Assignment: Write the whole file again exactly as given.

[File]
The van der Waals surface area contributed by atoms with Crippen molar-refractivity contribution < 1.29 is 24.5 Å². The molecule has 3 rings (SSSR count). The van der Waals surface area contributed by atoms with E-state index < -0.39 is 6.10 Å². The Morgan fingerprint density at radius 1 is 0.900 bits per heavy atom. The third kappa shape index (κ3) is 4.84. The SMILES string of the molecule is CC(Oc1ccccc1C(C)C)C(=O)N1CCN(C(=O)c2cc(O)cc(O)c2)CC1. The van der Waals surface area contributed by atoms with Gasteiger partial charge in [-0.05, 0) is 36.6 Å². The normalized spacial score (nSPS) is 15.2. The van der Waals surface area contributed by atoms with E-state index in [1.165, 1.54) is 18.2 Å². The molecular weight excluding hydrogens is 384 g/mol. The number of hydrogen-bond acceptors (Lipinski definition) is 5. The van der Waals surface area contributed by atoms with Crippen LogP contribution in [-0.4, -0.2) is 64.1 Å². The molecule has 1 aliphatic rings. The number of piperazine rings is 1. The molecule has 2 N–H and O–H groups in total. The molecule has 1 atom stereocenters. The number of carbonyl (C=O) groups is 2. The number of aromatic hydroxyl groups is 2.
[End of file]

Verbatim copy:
The van der Waals surface area contributed by atoms with Crippen molar-refractivity contribution < 1.29 is 24.5 Å². The molecule has 3 rings (SSSR count). The van der Waals surface area contributed by atoms with E-state index < -0.39 is 6.10 Å². The Morgan fingerprint density at radius 1 is 0.900 bits per heavy atom. The third kappa shape index (κ3) is 4.84. The SMILES string of the molecule is CC(Oc1ccccc1C(C)C)C(=O)N1CCN(C(=O)c2cc(O)cc(O)c2)CC1. The van der Waals surface area contributed by atoms with Gasteiger partial charge in [-0.05, 0) is 36.6 Å². The normalized spacial score (nSPS) is 15.2. The van der Waals surface area contributed by atoms with E-state index in [1.165, 1.54) is 18.2 Å². The molecular weight excluding hydrogens is 384 g/mol. The number of hydrogen-bond acceptors (Lipinski definition) is 5. The van der Waals surface area contributed by atoms with Crippen LogP contribution in [-0.4, -0.2) is 64.1 Å². The molecule has 1 aliphatic rings. The number of piperazine rings is 1. The molecule has 2 N–H and O–H groups in total. The molecule has 1 atom stereocenters. The number of carbonyl (C=O) groups is 2. The number of aromatic hydroxyl groups is 2.